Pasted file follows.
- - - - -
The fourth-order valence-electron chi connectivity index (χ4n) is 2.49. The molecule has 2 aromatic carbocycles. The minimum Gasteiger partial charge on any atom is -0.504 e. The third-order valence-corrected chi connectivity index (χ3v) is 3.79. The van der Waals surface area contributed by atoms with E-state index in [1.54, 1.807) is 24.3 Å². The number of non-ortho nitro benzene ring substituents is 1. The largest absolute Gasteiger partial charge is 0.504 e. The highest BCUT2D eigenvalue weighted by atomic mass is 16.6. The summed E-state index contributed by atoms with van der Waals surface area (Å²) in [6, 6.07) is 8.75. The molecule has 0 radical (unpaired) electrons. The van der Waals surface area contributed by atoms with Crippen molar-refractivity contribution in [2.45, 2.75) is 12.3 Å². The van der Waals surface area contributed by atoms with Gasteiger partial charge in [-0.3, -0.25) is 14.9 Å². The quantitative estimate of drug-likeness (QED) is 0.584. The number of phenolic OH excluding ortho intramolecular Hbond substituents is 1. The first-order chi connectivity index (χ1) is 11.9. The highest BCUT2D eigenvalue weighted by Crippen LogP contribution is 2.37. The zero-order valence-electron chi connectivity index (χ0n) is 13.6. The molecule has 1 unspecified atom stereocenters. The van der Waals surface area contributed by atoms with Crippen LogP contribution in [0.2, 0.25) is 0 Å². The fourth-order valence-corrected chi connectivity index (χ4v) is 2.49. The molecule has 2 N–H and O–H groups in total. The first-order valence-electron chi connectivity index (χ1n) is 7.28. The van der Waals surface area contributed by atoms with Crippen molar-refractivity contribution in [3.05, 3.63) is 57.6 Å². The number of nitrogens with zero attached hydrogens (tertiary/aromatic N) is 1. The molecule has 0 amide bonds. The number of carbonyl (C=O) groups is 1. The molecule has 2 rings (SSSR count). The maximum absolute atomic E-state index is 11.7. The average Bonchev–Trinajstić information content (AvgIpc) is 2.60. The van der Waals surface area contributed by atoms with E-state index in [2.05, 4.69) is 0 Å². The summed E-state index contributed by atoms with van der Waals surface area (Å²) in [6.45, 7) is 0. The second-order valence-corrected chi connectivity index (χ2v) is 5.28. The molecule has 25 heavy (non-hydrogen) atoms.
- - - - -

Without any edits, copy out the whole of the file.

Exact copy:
The fourth-order valence-electron chi connectivity index (χ4n) is 2.49. The molecule has 2 aromatic carbocycles. The minimum Gasteiger partial charge on any atom is -0.504 e. The third-order valence-corrected chi connectivity index (χ3v) is 3.79. The van der Waals surface area contributed by atoms with E-state index in [1.54, 1.807) is 24.3 Å². The number of non-ortho nitro benzene ring substituents is 1. The largest absolute Gasteiger partial charge is 0.504 e. The highest BCUT2D eigenvalue weighted by atomic mass is 16.6. The summed E-state index contributed by atoms with van der Waals surface area (Å²) in [6, 6.07) is 8.75. The molecule has 0 radical (unpaired) electrons. The van der Waals surface area contributed by atoms with Crippen molar-refractivity contribution in [2.45, 2.75) is 12.3 Å². The van der Waals surface area contributed by atoms with Gasteiger partial charge in [-0.3, -0.25) is 14.9 Å². The quantitative estimate of drug-likeness (QED) is 0.584. The number of phenolic OH excluding ortho intramolecular Hbond substituents is 1. The first-order chi connectivity index (χ1) is 11.9. The highest BCUT2D eigenvalue weighted by Crippen LogP contribution is 2.37. The zero-order valence-electron chi connectivity index (χ0n) is 13.6. The molecule has 1 unspecified atom stereocenters. The van der Waals surface area contributed by atoms with Crippen LogP contribution in [0.2, 0.25) is 0 Å². The fourth-order valence-corrected chi connectivity index (χ4v) is 2.49. The molecule has 2 N–H and O–H groups in total. The first-order valence-electron chi connectivity index (χ1n) is 7.28. The van der Waals surface area contributed by atoms with Crippen molar-refractivity contribution in [3.05, 3.63) is 57.6 Å². The number of nitrogens with zero attached hydrogens (tertiary/aromatic N) is 1. The molecule has 0 amide bonds. The number of carbonyl (C=O) groups is 1. The molecule has 2 rings (SSSR count). The maximum absolute atomic E-state index is 11.7. The average Bonchev–Trinajstić information content (AvgIpc) is 2.60. The van der Waals surface area contributed by atoms with E-state index in [2.05, 4.69) is 0 Å². The summed E-state index contributed by atoms with van der Waals surface area (Å²) in [6.45, 7) is 0. The second-order valence-corrected chi connectivity index (χ2v) is 5.28. The molecule has 25 heavy (non-hydrogen) atoms.